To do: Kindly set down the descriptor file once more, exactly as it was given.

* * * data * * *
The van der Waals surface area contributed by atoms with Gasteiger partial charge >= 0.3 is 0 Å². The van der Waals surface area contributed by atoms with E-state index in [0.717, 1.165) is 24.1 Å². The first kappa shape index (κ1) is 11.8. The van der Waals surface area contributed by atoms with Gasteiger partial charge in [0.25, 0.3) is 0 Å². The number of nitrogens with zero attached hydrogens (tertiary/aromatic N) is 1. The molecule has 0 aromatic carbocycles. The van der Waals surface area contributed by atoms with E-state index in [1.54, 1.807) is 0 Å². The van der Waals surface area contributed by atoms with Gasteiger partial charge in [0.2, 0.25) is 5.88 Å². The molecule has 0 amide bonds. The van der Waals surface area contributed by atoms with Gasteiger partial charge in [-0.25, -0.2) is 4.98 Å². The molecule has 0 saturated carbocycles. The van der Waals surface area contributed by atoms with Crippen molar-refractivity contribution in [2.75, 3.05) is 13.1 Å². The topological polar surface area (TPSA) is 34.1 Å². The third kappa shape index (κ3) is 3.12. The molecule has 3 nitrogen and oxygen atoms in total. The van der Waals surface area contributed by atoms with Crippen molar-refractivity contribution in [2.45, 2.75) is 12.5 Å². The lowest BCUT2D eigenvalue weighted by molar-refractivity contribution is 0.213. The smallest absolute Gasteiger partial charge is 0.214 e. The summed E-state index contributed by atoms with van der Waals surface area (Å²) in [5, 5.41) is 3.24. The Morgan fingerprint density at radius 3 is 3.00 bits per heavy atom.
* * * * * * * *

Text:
The van der Waals surface area contributed by atoms with Gasteiger partial charge >= 0.3 is 0 Å². The van der Waals surface area contributed by atoms with E-state index in [0.717, 1.165) is 24.1 Å². The first kappa shape index (κ1) is 11.8. The van der Waals surface area contributed by atoms with Gasteiger partial charge in [0.25, 0.3) is 0 Å². The number of nitrogens with zero attached hydrogens (tertiary/aromatic N) is 1. The molecule has 0 aromatic carbocycles. The van der Waals surface area contributed by atoms with E-state index in [1.54, 1.807) is 0 Å². The van der Waals surface area contributed by atoms with Gasteiger partial charge in [0.2, 0.25) is 5.88 Å². The molecule has 0 amide bonds. The van der Waals surface area contributed by atoms with Gasteiger partial charge in [-0.25, -0.2) is 4.98 Å². The molecule has 0 saturated carbocycles. The van der Waals surface area contributed by atoms with Crippen molar-refractivity contribution in [2.75, 3.05) is 13.1 Å². The topological polar surface area (TPSA) is 34.1 Å². The third kappa shape index (κ3) is 3.12. The molecule has 3 nitrogen and oxygen atoms in total. The van der Waals surface area contributed by atoms with Crippen molar-refractivity contribution in [2.45, 2.75) is 12.5 Å². The lowest BCUT2D eigenvalue weighted by molar-refractivity contribution is 0.213. The smallest absolute Gasteiger partial charge is 0.214 e. The summed E-state index contributed by atoms with van der Waals surface area (Å²) in [5, 5.41) is 3.24. The Morgan fingerprint density at radius 3 is 3.00 bits per heavy atom.